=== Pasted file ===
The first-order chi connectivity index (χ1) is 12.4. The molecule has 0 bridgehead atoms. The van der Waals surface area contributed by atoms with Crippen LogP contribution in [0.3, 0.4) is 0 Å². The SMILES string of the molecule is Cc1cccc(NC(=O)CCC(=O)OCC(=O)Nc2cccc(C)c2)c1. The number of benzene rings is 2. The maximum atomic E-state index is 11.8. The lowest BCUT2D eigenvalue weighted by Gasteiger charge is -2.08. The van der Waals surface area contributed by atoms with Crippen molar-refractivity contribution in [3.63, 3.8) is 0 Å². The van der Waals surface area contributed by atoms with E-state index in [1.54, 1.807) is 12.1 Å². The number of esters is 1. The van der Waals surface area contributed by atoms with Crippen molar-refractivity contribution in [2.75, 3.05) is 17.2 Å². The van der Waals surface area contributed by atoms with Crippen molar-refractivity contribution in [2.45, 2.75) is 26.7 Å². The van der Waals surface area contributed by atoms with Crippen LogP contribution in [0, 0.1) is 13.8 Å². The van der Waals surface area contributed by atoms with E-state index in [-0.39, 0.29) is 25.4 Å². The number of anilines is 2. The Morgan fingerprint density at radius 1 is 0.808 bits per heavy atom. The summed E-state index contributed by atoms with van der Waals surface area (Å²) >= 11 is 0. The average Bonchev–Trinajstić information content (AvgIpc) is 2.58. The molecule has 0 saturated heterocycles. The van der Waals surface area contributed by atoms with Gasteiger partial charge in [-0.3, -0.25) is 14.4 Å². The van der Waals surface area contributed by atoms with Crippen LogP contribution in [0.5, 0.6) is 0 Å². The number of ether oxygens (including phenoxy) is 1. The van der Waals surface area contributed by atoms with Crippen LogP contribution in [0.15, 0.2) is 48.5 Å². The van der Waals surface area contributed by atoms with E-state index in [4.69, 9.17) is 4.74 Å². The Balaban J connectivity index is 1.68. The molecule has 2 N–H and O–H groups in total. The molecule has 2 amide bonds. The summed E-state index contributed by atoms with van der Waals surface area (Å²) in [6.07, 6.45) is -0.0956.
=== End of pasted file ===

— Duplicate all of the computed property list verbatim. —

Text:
The first-order chi connectivity index (χ1) is 12.4. The molecule has 0 bridgehead atoms. The van der Waals surface area contributed by atoms with Crippen LogP contribution in [0.3, 0.4) is 0 Å². The SMILES string of the molecule is Cc1cccc(NC(=O)CCC(=O)OCC(=O)Nc2cccc(C)c2)c1. The number of benzene rings is 2. The maximum atomic E-state index is 11.8. The lowest BCUT2D eigenvalue weighted by Gasteiger charge is -2.08. The van der Waals surface area contributed by atoms with Crippen molar-refractivity contribution in [3.63, 3.8) is 0 Å². The van der Waals surface area contributed by atoms with E-state index in [1.54, 1.807) is 12.1 Å². The number of esters is 1. The van der Waals surface area contributed by atoms with Crippen molar-refractivity contribution in [2.75, 3.05) is 17.2 Å². The van der Waals surface area contributed by atoms with Crippen molar-refractivity contribution in [2.45, 2.75) is 26.7 Å². The van der Waals surface area contributed by atoms with Crippen LogP contribution in [0, 0.1) is 13.8 Å². The van der Waals surface area contributed by atoms with E-state index in [-0.39, 0.29) is 25.4 Å². The number of anilines is 2. The Morgan fingerprint density at radius 1 is 0.808 bits per heavy atom. The summed E-state index contributed by atoms with van der Waals surface area (Å²) >= 11 is 0. The average Bonchev–Trinajstić information content (AvgIpc) is 2.58. The molecule has 0 saturated heterocycles. The van der Waals surface area contributed by atoms with Gasteiger partial charge in [-0.3, -0.25) is 14.4 Å². The van der Waals surface area contributed by atoms with Crippen LogP contribution in [0.5, 0.6) is 0 Å². The number of ether oxygens (including phenoxy) is 1. The van der Waals surface area contributed by atoms with Crippen LogP contribution in [0.15, 0.2) is 48.5 Å². The van der Waals surface area contributed by atoms with E-state index in [4.69, 9.17) is 4.74 Å². The Balaban J connectivity index is 1.68. The molecule has 2 N–H and O–H groups in total. The molecule has 2 amide bonds. The summed E-state index contributed by atoms with van der Waals surface area (Å²) in [6.07, 6.45) is -0.0956.